Your recourse in this case is dynamic DQ. If he keeps blowing the 4.0s off the court, he'll get DQ'd anyway.
I would have to disagree, if a walk-on it means the players is hitting day in and day out with the team, yes may not make on court for matches but imagine the level of improvement due to the daily coaching and practice with players 5.0+ every day. 4.0 should be boring to that player.
 

J_R_B

Hall of Fame
I would have to disagree, if a walk-on it means the players is hitting day in and day out with the team, yes may not make on court for matches but imagine the level of improvement due to the daily coaching and practice with players 5.0+ every day. 4.0 should be boring to that player.
The problem is that it doesn't make him a 5.0, either, which is the D1 guideline, and it depends on the school. There are plenty of D1 schools where there are actual lineup players that aren't 5.0.
 

am1899

Hall of Fame
I would have to disagree, if a walk-on it means the players is hitting day in and day out with the team, yes may not make on court for matches but imagine the level of improvement due to the daily coaching and practice with players 5.0+ every day. 4.0 should be boring to that player.
Yep, that was the point I was gonna make.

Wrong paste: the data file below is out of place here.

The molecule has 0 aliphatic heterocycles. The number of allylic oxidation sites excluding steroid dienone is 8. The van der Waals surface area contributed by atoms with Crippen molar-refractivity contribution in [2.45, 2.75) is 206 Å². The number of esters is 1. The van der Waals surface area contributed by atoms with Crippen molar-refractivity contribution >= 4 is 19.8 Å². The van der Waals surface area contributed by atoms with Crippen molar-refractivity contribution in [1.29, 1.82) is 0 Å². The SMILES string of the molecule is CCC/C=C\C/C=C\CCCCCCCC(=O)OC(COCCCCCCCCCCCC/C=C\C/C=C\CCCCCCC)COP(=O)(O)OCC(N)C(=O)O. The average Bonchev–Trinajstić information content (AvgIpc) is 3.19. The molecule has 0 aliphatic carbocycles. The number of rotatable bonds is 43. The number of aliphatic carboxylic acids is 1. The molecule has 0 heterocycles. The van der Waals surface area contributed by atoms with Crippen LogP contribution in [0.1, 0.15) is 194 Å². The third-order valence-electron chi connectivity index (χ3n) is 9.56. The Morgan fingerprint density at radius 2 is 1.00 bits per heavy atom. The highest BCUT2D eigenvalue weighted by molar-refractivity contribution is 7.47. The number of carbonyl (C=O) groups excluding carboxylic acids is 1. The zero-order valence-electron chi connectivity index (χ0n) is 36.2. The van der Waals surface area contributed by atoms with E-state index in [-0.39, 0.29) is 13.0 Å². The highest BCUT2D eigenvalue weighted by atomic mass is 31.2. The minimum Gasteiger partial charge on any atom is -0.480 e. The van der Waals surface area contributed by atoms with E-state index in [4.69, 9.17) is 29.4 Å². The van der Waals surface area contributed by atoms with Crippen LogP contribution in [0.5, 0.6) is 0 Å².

Also, the idea that exhibition matches “aren’t matches” is a tough one for me. I get that they aren’t official matches. But IMO, they aren’t meaningless, at least within the context of assessing level for USTA play.

Regardless, you are right that dynamic disqualification is a thing. But only if the LLC is looking for strikes, yes? And after the 2 blow-outs, captain clearly started hiding the player and telling player to manage scores. So...yeah.
 

JLyon

Hall of Fame
The problem is that it doesn't make him a 5.0, either, which is the D1 guideline, and it depends on the school. There are plenty of D1 schools where there are actual lineup players that aren't 5.0.
I get that but most D1's that give scholarships are 5.0 minimum. It in the end depends on the school and that needs to be looked at when filing grievances and ruling on them.
 

am1899

Hall of Fame
I’ll say this...it was alleged that the player should have self-rated at 4.5, due to the USTA supplemental NTRP guidelines. The school in question is a very recognizable Division 1 university, in a notable conference...but not known as a tennis powerhouse.
 

JLyon

Hall of Fame
I’ll say this...it was alleged that the player should have self-rated at 4.5, due to the USTA supplemental NTRP guidelines. The school in question is a very recognizable Division 1 university, in a notable conference...but not known as a tennis powerhouse.
having seen even low tier SEC/Big 12 schools, even their lower line players and bench walk-ons were Top 200 National players and were walk-ons to these schools for a reason, not just some kid coming off the club team for hits and giggles.
 

xFullCourtTenniSx

Hall of Fame
I would have to disagree, if a walk-on it means the players is hitting day in and day out with the team, yes may not make on court for matches but imagine the level of improvement due to the daily coaching and practice with players 5.0+ every day. 4.0 should be boring to that player.
Hitting with good players doesn't make you a good player. At best it makes you a good wall or ball machine to practice with. Being a good player requires being able to win games and sets off of other good players. If ratings were based off of who you practice with, I could be a 5.5, but I'm not remotely at that level.